Wallet squeeze: Apartment rents
projected to rise again
Even with surge in new apartment construction, most US renters can expect rent hikes this year
Living in an apartment? Expect your rent to go up again.
Renting has gotten increasingly expensive over the last five years. The average U.S. rent has climbed 14 percent to $1,124 since 2010, according to commercial property tracker Reis Inc. That’s four percentage points faster than inflation, and more than double the rise in U.S. home prices over the same period.
Now, despite a surge in apartment construction, rents are projected to rise yet another 3.3 percent this year, to an average $1,161, according to Reis. While that’s slower than last year’s 3.6 percent increase, the broader upward trend isn’t going away.
“The only relief in sight is rents in the hottest markets are going to go up at a slower pace, but they’re still going to go up,” says Hessam Nadji, chief strategy officer at Marcus & Millichap, a commercial real estate services firm.
The main reason: More people than ever are apartment hunting.
Young people who have been living with their parents are increasingly finding jobs and moving out. Rising home prices are leading many long-time renters to stay put.
In addition, most of the new apartments coming on the market are aimed at affluent tenants and carry higher-than-average rents. That’s especially true in cities where new buildings are going up in urban core areas, which means builders need to recoup higher land and development costs.
Consider Denver, where rents have increased more than 5 percent a year since 2010 — 9.2 percent in 2014 — according to Marcus & Millichap. Of the 9,400 new apartment units added last year, 23 percent were in urban core areas.
Competition for apartments means renters are less likely to be able to negotiate with landlords, or win concessions such as a free month’s rent.
Here’s a closer look at why apartment dwellers will probably see rents go up for a sixth straight year.
—MORE JOBS, MORE COMPETITION
During the last recession many workers who lost their jobs moved in with relatives or took on roommates. About 32 percent of U.S. adults were living with roommates or adult family members in 2012, up from 27.4 percent in 2006, according to Zillow, an online real estate firm.
Stepped-up hiring has begun to reverse that trend. About 2.8 million more Americans have jobs than 12 months ago.
“The share of young adults with jobs has climbed in the past year, and that will help many of them move out of their parents’ homes,” says Jed Kolko, chief economist at online real estate firm Trulia. “Most of them will be renters first.”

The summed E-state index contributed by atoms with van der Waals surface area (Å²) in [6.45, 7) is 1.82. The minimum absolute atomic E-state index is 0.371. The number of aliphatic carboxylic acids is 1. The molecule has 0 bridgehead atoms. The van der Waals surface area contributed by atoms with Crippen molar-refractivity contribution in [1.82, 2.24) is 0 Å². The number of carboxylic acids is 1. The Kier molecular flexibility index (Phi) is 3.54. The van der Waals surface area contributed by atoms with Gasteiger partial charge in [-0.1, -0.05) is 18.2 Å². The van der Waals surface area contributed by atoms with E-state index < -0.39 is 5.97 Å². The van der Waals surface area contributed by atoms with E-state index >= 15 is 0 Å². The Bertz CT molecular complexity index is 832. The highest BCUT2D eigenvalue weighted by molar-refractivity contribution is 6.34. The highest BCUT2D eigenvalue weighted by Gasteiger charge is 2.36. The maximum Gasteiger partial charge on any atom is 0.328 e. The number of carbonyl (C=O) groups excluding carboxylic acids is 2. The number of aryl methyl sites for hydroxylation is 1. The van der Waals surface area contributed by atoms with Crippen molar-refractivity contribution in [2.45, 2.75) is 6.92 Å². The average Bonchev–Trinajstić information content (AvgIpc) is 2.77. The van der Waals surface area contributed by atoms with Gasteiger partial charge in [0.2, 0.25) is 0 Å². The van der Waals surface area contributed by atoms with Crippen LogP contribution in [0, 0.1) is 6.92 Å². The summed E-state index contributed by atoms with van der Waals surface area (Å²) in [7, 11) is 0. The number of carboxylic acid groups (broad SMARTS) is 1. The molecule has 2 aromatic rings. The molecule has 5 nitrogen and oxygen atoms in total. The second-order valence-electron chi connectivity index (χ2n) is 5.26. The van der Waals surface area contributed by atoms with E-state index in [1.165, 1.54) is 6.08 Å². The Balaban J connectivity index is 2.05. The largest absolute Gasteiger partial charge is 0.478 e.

More people vying for apartments helps drive rents higher. And metropolitan areas with faster job growth are generally seeing higher-than-average rent hikes as well.
The three metro areas with the biggest annual increase in rent in January, according to Trulia: Denver (14.2 percent), Oakland, California (12.1 percent), and San Francisco (11.6 percent).
Job growth in each of those cities also eclipsed the national growth rate of 2.3 percent over the 12 months ended in January. Employment grew 3.7 percent in Denver, 2.7 percent in Oakland and 4.5 percent in San Francisco.
Traditionally, renting has been a stepping stone toward homeownership. When rents rise, tenants are motivated to buy sooner, especially when interest rates are near historic lows, as they are now.
But these days, renters are taking longer to buy. The U.S. homeownership rate ended last year at a 19-year low of 64.4 percent.
Between higher rents taking a bigger bite out of the bank account and sharply higher home prices, potential buyers are having more trouble saving for a down payment and qualifying for a mortgage.
And many millennials, or 18- to 34-year-olds, simply prefer renting.
That’s true for Alyssa Hankins, a marketing and social media strategist in Los Angeles. She moved in February to a newly opened complex where rents range from $2,325 for a studio to $5,920 for a two-bedroom unit. She wants to be able to move quickly if a job opportunity comes up.
“It’s less about affordability and more about flexibility,” says Hankins, 29.
When renters stay put, fewer apartments are available for new tenants, which in turn drives up rents.
—NEW APARTMENTS ARE PRICEY
Developers added 238,000 apartments nationwide last year, a 14-year high, with another 210,000 expected this year, according to Marcus & Millichap.
In theory, more apartment construction should help bring down rents because landlords would compete for tenants. But 80 percent of new complexes, Nadji estimates, are high-end projects aimed at renters willing to pay a premium for amenities like gourmet kitchens and concierge service.
How much of a premium? The average rent for apartments completed last year was $1,721. That’s 46 percent higher than the average apartment rent for older units, according to Marcus & Millichap and data provider MPF Research.
“There’s very little new supply being added anywhere else,” says Nadji, “so that’s why there’s so much pressure on rents and very little choice for the average renter.”